I whisked away my roommate's copy of "25 Surprising Marriages"* before she had a chance to read it herself.
It's not a study in "happily ever after," although the couples involved are bound for eternity with Christ. It's a collection of stories about the family lives of 25 famous Christians.
As a woman, I often wonder about the perspective of the wives of famous Christians. As I mentioned when writing about missions, I wonder about the practical details. I don't see any problem with the wife being behind the scenes, yet I wish that someone would shed a little light on the situation. Just how do you "run a school"? It seems like missionaries' wives were always doing it, yet it seems like quite a daunting task. How do you keep house in the jungle? How do you deal with your husband rarely being home because he is out "furthering the Kingdom"? How do you feed and clothe your family when there is no steady salary to depend on?
And this book answers many of those questions, not with step-by-step instructions, but with inspiring examples.
And now, for the details:
This book features not only clergymen, but musicians, evangelists, missionaries, and others. Since I read the book in Russian, it was a bit laborious at times and I cringed at various aspects of the translation, thinking about how awkward it sounded. Nevertheless, I enjoyed reading it.
As you read the stories, you get the feeling that you are reading excerpts from biographies, and not original works. Indeed, each story cites 2-3 sources. It would be worth it to read the more extended biographies. However, having the marriage stories in one volume is equally informative and helpful for the sake of comparison.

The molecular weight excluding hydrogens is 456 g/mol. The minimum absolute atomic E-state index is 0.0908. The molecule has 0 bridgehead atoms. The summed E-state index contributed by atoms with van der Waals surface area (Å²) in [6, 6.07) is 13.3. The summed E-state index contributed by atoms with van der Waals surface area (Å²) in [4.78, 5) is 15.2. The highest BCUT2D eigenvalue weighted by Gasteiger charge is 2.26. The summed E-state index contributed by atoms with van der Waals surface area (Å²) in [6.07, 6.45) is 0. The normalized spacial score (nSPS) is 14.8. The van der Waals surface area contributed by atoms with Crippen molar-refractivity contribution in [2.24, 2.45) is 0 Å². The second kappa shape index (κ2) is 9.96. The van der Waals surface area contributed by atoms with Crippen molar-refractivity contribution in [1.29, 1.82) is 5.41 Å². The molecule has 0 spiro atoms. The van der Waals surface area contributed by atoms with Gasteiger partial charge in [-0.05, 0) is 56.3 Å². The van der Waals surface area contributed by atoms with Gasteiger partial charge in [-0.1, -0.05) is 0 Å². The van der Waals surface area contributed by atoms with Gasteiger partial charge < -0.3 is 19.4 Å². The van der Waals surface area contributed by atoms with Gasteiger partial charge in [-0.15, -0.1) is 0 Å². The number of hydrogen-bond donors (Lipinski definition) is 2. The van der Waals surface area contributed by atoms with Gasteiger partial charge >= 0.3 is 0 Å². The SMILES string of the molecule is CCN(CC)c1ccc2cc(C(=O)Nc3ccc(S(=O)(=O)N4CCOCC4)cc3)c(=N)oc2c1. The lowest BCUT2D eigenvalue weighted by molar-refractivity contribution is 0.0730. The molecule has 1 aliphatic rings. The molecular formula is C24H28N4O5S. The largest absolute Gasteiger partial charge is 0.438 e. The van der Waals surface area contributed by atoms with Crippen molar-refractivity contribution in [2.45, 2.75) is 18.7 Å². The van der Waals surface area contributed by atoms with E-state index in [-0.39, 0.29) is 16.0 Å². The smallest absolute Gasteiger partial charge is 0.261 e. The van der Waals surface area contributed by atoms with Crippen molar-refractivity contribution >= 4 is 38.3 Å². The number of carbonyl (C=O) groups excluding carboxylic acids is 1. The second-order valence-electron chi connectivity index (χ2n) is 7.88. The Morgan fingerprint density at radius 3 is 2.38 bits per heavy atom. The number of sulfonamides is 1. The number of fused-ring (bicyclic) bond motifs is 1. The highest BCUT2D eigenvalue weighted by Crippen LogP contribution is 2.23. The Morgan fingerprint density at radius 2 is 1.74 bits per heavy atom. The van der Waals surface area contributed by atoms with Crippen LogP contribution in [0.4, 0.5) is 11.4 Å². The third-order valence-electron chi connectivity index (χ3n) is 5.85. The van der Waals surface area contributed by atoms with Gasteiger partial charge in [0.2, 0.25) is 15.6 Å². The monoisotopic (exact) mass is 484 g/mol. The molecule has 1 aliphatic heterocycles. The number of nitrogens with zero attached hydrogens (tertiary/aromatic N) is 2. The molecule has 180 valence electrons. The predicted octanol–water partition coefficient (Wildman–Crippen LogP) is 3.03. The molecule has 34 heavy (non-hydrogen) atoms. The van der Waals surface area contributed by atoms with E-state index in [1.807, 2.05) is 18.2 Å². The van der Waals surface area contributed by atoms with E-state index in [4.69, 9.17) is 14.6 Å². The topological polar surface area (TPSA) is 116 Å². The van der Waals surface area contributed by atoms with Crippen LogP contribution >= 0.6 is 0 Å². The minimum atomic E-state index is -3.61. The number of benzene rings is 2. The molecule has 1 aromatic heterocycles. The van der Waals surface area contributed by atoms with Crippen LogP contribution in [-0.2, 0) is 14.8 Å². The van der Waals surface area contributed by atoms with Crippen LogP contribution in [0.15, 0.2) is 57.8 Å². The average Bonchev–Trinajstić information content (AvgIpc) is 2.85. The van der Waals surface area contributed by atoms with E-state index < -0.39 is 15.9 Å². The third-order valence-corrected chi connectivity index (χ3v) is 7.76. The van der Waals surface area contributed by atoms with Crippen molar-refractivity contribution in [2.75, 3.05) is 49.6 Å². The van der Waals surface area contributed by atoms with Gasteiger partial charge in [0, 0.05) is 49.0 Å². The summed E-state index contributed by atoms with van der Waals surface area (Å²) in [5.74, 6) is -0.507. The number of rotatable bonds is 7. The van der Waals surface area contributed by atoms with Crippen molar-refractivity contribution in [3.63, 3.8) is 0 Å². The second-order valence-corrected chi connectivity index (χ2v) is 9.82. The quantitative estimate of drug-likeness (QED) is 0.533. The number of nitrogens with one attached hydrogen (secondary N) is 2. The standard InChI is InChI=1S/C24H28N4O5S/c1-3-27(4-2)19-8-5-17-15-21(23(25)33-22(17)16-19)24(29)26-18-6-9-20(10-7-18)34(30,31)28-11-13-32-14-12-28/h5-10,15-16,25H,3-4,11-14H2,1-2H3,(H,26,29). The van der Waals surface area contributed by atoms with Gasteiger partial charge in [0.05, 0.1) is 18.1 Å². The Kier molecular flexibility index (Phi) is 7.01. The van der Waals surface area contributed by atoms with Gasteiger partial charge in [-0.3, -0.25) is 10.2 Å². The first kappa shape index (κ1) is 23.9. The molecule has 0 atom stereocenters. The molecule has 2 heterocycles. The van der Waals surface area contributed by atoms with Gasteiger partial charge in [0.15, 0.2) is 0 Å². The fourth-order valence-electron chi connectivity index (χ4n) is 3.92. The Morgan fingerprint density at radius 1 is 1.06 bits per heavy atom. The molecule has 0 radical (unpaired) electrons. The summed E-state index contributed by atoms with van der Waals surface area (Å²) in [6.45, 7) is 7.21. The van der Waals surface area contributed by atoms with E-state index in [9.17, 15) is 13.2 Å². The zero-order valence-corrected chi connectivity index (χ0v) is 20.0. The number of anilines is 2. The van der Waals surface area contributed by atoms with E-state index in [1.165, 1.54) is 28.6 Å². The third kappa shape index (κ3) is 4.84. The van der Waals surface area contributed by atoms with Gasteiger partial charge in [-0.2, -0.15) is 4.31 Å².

The format of each story is a bit of a teaser. It starts out with a preview of the couple's married life: what they accomplished together, what was unique about their union, etc. It begins to tell the story of how they met and fell in love...and THEN goes back to their infancy to begin at the beginning. I suppose it is interesting to hear about their childhood, but after the preview, you want to go forward, not backwards!
I'll admit, I skipped a few stories. Some of them I had read elsewhere, such as C.S. Lewis and Hudson Taylor, and I didn't need to struggle through them again in Russian. There was also a section which seemed to be about UNhappy marriages. The other stories seemed challenging enough without tragic endings, so I chose to skip the depressing ones. I can always return to them another time.
But overall, I was encouraged. Whenever I read a story about Christians who served the Lord passionately, I honestly do not envy their lives. I don't strive to become a martyr, to give birth on a ship with no one but my husband attending, or to visit him in jail every day....if it isn't my calling. But seeing how the Lord sustained these women (and men) as they responded to His call is inspiring. It encourages me that He would do the same for me.
Some of my favorite parts:
-A weary Charles Spurgeon falls asleep before preparing for the sermon, and instead of waking him up, Susannah Spurgeon writes down what he says in his sleep, and it becomes material for the sermon!
-George and Mary Mueller are so busy rushing about ministering in orphan houses that they barely spend time at home together. Yet they often run into each other in the street unexpectedly, as if the Lord is granting them those few minutes together.
-the wives of both John Bunyan and Adoniram Judson remain faithful to their husbands who are in jail; Elisabeth Bunyan appearing before the court to plead before the judge (but refusing to lie and say that her husband will stop preaching); Ann Judson visiting her husband daily and even relocating to a different area with her infant when Adoniram is transferred to a different prison.
-Ruth Bell Graham, when she realizes that the man she is marrying will be absent much of the time due to speaking engagements, takes it upon herself to make the most of the situation. She moves their family back in with her parents, knowing she can live cheerfully there while her husband is gone, and makes an effort to "keep busy" so that she won't fall into depression.
*Petersen, William J. 25 Surprising Marriages Grand Rapids: Baker Books, 1997.